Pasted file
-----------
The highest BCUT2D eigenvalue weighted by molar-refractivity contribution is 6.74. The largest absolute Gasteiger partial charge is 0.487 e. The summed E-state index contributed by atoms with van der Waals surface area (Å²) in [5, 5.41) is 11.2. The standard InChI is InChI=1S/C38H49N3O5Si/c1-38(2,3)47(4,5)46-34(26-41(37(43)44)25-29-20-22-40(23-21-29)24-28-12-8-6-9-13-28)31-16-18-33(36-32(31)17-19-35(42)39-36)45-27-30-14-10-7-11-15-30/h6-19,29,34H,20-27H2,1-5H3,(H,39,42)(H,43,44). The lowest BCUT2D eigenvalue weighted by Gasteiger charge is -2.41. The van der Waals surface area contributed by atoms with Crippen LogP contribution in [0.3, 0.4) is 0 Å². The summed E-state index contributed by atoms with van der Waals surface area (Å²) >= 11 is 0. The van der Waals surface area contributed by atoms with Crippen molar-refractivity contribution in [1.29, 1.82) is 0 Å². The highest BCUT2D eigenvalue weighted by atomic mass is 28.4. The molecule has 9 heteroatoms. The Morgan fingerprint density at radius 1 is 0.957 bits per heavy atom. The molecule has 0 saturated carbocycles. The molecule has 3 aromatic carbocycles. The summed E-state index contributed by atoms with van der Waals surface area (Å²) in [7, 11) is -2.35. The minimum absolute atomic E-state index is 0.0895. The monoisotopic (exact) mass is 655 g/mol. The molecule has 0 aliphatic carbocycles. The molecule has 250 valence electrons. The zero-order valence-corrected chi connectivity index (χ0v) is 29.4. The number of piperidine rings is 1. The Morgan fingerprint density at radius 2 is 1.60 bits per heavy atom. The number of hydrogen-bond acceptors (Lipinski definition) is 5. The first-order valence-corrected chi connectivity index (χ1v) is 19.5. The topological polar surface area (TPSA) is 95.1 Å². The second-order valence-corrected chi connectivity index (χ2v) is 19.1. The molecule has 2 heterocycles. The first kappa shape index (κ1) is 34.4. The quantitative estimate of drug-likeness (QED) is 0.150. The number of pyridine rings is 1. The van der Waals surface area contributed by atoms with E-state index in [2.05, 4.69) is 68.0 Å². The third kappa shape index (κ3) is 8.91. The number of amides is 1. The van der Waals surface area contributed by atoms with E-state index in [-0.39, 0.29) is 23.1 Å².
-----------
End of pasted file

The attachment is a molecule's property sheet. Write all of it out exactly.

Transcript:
The highest BCUT2D eigenvalue weighted by molar-refractivity contribution is 6.74. The largest absolute Gasteiger partial charge is 0.487 e. The summed E-state index contributed by atoms with van der Waals surface area (Å²) in [5, 5.41) is 11.2. The standard InChI is InChI=1S/C38H49N3O5Si/c1-38(2,3)47(4,5)46-34(26-41(37(43)44)25-29-20-22-40(23-21-29)24-28-12-8-6-9-13-28)31-16-18-33(36-32(31)17-19-35(42)39-36)45-27-30-14-10-7-11-15-30/h6-19,29,34H,20-27H2,1-5H3,(H,39,42)(H,43,44). The lowest BCUT2D eigenvalue weighted by Gasteiger charge is -2.41. The van der Waals surface area contributed by atoms with Crippen LogP contribution in [0.3, 0.4) is 0 Å². The summed E-state index contributed by atoms with van der Waals surface area (Å²) >= 11 is 0. The van der Waals surface area contributed by atoms with Crippen molar-refractivity contribution in [1.29, 1.82) is 0 Å². The highest BCUT2D eigenvalue weighted by atomic mass is 28.4. The molecule has 9 heteroatoms. The Morgan fingerprint density at radius 1 is 0.957 bits per heavy atom. The molecule has 0 saturated carbocycles. The molecule has 3 aromatic carbocycles. The summed E-state index contributed by atoms with van der Waals surface area (Å²) in [7, 11) is -2.35. The minimum absolute atomic E-state index is 0.0895. The monoisotopic (exact) mass is 655 g/mol. The molecule has 0 aliphatic carbocycles. The molecule has 250 valence electrons. The zero-order valence-corrected chi connectivity index (χ0v) is 29.4. The number of piperidine rings is 1. The Morgan fingerprint density at radius 2 is 1.60 bits per heavy atom. The number of hydrogen-bond acceptors (Lipinski definition) is 5. The first-order valence-corrected chi connectivity index (χ1v) is 19.5. The topological polar surface area (TPSA) is 95.1 Å². The second-order valence-corrected chi connectivity index (χ2v) is 19.1. The molecule has 2 heterocycles. The first kappa shape index (κ1) is 34.4. The quantitative estimate of drug-likeness (QED) is 0.150. The number of pyridine rings is 1. The van der Waals surface area contributed by atoms with E-state index in [2.05, 4.69) is 68.0 Å². The third kappa shape index (κ3) is 8.91. The number of amides is 1. The van der Waals surface area contributed by atoms with E-state index in [-0.39, 0.29) is 23.1 Å².